Wednesday, May 2, 2018

Quit While Ahead

Quit While Ahead

This one might sound a bit coarse right off the bat.  The word "Beer" is used a lot. But anybody who “Strayed” in high school might like it. It’s sort of a composite of events, but they are true, fairly innocent and only slightly embellished.

Quit While Ahead
As a teenager, age 17 or so, one night after purchasing a deeply discounted case of beer out of an open car trunk in an empty lot—from an off-duty A&P employee—a gang of us piled into a car and headed for the city: Washington DC. Back then it was not illegal to literally drink and drive. And, that’s what we did—unwisely.

So, the memory is pretty hazy, but not too long after crossing the 14th street bridge into the city, we decided to relieve ourselves of some of the huge amount of liquid we’d consumed. So, we pulled into an alley—a dark alley—on gang turf.

As they appeared behind us at the alleyway entrance following us in, I heard somebody say quietly something like, “We gotta get outta here!” We scrambled like we never had before and managed to get back in the car, floor it and roar away, unscathed. Really lucky for us the engine didn’t stall, and the alley was open on both ends.

Then it was off to The Hayloft, our favorite club in Georgetown, car rocking and voices wailing to the blaring sounds of “Susie Q,” by Credence Clearwater Revival; where we did some more rocking to a live band—while drinking even more beer—before heading over to Old Ebbitt Grill. I found it necessary to get out my fake ID this time. Which, like the discount beverage purchase in the vacant lot, was easily obtainable for any high schooler with the right grape vine contacts.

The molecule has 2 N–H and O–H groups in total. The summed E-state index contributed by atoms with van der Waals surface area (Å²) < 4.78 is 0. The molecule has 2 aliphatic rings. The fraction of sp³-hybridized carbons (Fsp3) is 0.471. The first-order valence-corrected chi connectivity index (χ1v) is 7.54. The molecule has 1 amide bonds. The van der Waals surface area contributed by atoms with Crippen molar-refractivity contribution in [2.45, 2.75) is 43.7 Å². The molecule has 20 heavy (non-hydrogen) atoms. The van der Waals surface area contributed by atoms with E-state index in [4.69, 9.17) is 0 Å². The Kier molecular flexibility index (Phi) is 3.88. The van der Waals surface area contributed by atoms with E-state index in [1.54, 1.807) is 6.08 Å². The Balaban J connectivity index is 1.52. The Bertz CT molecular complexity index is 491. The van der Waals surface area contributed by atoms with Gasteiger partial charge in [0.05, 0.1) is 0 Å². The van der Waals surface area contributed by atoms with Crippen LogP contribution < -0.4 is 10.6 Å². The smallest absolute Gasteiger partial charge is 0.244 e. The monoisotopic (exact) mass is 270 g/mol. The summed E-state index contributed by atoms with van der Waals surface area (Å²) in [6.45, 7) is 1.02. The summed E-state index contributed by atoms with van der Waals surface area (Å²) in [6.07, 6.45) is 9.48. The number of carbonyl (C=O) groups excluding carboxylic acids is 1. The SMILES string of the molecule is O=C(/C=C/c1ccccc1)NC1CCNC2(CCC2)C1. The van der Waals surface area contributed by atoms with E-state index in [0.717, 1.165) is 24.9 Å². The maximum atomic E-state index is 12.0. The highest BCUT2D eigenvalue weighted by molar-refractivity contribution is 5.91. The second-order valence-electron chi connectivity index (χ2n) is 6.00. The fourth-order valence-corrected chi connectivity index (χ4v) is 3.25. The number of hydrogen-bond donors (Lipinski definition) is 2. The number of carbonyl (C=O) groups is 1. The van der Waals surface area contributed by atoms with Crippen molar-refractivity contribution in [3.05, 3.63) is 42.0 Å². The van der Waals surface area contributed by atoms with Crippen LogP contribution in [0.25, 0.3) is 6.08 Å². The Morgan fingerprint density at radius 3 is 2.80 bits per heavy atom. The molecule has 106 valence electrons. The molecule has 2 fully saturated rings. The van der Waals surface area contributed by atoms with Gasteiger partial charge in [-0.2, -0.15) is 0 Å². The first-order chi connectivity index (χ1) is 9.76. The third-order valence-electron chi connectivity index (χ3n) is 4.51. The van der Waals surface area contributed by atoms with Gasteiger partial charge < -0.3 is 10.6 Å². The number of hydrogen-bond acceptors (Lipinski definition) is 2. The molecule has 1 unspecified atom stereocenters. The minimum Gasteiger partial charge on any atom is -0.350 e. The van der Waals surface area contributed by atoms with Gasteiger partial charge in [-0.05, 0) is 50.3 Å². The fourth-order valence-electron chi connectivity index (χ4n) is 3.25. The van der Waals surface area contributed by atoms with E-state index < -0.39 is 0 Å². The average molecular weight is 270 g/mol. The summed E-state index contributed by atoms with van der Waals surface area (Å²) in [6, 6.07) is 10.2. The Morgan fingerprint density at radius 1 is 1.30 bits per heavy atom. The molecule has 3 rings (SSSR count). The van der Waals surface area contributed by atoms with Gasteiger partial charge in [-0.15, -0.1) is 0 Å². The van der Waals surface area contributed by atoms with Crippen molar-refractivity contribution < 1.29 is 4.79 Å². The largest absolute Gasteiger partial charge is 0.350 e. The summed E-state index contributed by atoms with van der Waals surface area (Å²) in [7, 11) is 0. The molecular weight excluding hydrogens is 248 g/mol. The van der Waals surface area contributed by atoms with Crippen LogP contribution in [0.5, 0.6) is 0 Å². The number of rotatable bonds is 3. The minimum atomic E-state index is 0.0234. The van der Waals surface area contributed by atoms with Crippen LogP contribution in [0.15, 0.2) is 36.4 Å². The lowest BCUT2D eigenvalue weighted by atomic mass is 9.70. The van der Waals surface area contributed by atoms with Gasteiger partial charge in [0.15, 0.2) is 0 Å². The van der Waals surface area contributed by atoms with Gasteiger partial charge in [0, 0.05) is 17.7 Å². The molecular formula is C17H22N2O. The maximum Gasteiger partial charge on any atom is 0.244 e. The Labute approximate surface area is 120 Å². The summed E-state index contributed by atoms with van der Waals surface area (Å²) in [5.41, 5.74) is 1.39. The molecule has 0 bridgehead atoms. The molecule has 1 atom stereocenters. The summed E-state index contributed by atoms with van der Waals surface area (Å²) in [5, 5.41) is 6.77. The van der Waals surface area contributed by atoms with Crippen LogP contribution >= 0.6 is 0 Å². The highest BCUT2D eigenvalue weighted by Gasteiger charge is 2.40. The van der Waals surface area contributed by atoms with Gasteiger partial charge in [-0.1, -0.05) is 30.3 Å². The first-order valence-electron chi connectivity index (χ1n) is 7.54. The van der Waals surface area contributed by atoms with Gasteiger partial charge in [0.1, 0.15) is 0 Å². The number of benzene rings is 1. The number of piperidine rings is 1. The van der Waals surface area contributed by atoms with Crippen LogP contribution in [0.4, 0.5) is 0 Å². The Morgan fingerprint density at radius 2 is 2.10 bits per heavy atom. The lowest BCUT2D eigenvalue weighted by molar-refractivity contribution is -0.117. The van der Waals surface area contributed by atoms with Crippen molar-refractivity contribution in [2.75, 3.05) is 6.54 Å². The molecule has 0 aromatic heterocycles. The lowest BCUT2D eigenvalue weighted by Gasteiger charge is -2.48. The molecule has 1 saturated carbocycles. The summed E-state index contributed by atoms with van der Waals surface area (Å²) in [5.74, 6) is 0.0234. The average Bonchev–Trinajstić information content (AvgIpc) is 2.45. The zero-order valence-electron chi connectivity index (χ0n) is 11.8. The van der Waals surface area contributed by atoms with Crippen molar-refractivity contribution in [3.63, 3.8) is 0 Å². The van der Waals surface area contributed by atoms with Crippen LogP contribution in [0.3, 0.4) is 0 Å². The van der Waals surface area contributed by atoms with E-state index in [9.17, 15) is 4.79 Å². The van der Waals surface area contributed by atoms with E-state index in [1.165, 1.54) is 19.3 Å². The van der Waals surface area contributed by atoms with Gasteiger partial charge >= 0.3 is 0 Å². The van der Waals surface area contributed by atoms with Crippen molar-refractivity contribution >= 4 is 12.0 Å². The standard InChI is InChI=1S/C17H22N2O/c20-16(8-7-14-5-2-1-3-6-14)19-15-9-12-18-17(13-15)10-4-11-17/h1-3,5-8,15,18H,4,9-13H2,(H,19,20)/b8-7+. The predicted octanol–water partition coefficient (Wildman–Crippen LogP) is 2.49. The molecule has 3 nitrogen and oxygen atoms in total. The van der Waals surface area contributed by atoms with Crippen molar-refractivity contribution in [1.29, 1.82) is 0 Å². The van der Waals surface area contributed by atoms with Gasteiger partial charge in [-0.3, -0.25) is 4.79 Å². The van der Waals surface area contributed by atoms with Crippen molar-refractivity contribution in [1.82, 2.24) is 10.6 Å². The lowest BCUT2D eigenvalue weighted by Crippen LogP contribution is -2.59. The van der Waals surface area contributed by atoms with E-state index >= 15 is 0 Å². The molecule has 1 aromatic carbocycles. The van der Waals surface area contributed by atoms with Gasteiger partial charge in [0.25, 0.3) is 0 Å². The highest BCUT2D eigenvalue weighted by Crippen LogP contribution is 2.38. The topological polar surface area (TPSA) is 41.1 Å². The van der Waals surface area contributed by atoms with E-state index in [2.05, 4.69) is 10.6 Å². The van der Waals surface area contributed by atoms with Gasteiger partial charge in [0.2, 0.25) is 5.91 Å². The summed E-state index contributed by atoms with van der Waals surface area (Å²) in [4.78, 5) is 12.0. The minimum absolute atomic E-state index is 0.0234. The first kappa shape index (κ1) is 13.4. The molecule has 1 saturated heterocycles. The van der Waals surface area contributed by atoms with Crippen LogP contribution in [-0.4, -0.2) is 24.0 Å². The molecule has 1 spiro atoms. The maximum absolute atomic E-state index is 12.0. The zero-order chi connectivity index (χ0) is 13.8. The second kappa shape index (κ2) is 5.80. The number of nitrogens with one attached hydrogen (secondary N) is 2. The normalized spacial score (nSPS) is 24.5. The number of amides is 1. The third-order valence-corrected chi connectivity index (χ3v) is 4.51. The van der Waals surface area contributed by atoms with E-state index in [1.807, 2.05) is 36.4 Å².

I made a grand total of 74 dollars that summer, playing rhythm guitar in our rock-and-roll band: The Henchmen. I couldn’t believe somebody would actually pay me money to play my guitar at parties—and yes—drink beer. Life was good that year. Things did darken later, but how many 17-year-old kids have the sense to quit while he’s ahead? Some may—not this one.

So, the moral to this story—I seem to always have one—is quit while you’re ahead. Walk away. Just do it. Find a tether. Something to believe in. Something true.

Believing the man who roamed the Galilean country side—with a gang of ruffians—would be a good plan in my opinion. You won’t have to join the Christian culture or get a bumper sticker or anything. Pick up a New Testament and just start reading from the beginning, which happens to be the response I had—the step I took—after hearing the still small voice of God in my life. Do it.